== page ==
Home » News » Getting into ‘A Boston State of Mind’

News

Getting into ‘A Boston State of Mind’

By Karel Dejonghe

Hi! As my biography states, my name is Karel and I’m an international student from Belgium! Northeastern has asked me and Ann-Sophie to start writing a blog about our stay in the United States of America, so here I am!

This blog will consist off my general experiences during this semester, like what my school week looks like, what my thoughts are on several aspects of American society and how I have perceived them thus far. But to start us off, I should tell you a little more about myself!

I was raised in a small town on the border with France and the French-speaking part of Belgium. (For the people who are unaware of the majestic situation in Belgium, the country consists of three different language-areas: French, Dutch and German). I was raised speaking Dutch, but as the other two languages are state languages, I had to learn French and German. I spent my teenage years playing basketball, going to school and engaging with youth movements.

Through the years, I have developed a keen interest in history and politics, especially International and American politics. This was one of the main motivators to join the program here at Northeastern. I’m in the Master of Public Policy Program at the School of Public Policy and Urban Affairs. My main goals of for my stay here is to give an international character to my existence, learn more about the internal systems of the U.S., and quite frankly, enjoy myself a little!


By Ann-Sophie Vermeersch

Hello all!

As you can read in my bio, I am an exchange student from Belgium. The purpose of my blog is thus to point out how the Bostonian student life is perceived by an outsider. I will talk about habits I have learned, things I find remarkable and things I miss, impressions that stay with me, and experiences that surprise me.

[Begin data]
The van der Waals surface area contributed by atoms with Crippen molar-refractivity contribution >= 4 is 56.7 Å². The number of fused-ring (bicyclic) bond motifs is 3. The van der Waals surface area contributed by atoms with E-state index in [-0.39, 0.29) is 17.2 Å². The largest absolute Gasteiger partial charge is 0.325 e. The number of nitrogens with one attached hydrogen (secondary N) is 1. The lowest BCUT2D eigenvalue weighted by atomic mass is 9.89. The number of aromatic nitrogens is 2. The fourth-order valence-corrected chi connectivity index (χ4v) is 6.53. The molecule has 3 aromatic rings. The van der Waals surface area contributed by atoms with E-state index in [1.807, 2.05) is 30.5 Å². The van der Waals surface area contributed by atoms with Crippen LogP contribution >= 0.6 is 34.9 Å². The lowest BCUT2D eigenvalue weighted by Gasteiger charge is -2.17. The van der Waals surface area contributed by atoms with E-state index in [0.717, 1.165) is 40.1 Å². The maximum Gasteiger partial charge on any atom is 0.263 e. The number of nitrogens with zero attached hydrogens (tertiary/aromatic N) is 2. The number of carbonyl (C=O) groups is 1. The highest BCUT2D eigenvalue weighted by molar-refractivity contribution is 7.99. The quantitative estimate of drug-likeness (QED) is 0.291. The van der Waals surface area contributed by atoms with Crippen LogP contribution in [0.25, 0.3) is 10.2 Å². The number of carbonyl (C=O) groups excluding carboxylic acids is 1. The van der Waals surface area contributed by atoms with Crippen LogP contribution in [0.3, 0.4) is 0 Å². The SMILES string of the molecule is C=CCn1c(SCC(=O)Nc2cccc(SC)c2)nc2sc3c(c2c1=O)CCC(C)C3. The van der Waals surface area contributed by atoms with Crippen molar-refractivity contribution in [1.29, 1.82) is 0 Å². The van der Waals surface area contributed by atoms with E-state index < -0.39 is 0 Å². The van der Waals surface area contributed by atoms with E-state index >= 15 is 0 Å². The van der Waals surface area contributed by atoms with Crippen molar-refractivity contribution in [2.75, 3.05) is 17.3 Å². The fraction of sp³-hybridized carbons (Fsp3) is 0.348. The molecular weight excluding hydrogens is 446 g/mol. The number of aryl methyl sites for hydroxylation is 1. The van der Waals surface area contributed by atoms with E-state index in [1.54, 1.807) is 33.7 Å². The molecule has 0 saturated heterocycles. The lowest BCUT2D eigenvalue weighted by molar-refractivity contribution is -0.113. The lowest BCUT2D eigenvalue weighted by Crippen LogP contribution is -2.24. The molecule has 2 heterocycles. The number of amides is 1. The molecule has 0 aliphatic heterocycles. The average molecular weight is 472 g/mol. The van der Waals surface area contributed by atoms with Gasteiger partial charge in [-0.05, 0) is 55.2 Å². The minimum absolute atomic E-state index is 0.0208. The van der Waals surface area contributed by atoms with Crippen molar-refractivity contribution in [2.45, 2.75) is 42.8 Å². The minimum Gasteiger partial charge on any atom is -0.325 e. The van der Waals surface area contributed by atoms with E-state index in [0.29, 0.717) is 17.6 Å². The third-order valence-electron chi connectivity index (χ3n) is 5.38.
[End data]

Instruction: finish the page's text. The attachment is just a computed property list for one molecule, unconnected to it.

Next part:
As I will be sharing my thoughts with you on the many different issues I’ll encounter during my stay at Northeastern the next two months, I think it might be useful for you to know what I am up to during the week. That’s why this introductory post is about a week in my Bostonian life.

On Monday I usually do my groceries. Since I live in an Airbnb near JFK/UMass, I go to Star Market for my supplies. I can’t cook, so most of my groceries are prefab meals and Nutella—a girl’s gotta have her chocolate. Monday, just as Thursday, is my yoga day. I have subscribed to yoga classes at Northeastern for two reasons: 1) I wanted to get to know some students outside my classes, and 2) my rather unhealthy lifestyle (see the part about how my diet consists of prefab meals and Nutella). I also think it is a fun way to stay in shape. I will certainly spend some time explaining to you how the Belgian students eat and do sports (spoiler: it is quite different than what you guys are used to).

Tuesday, I have class in the evening with professor Fitzgerald about climate change, cities and sustainability. Wednesday, I have another evening class with professor Deninger, a course on educational policy. My third class, “Security and Resilience Policy” with professor Flynn is a hybrid class, so most of it is online.

My days during the week are mainly filled with reading articles, preparing courses and writing papers. I will definitely write a blog on how the American education system differs from the Belgian system and how I am experiencing this.

Saturday is my “day off.” I try to be a tourist and explore different parts of the city. I have seen a few interesting places both in and out of Boston, and I look forward to telling you about them. Sunday is supposed to be a day of rest, but that is not the case in my agenda. I skype with my boyfriend, my family and my friends, so that means I am busy repeating the same stories and week reports for most of the day. In between skyping, I finish my schoolwork and plan for the following week.

Now, you know what I am up to most of the time and what will be the main part of my inspiration for this blog!

 

Published On: October 12, 2016 |
Facebook Twitter Google Print Friendly and PDF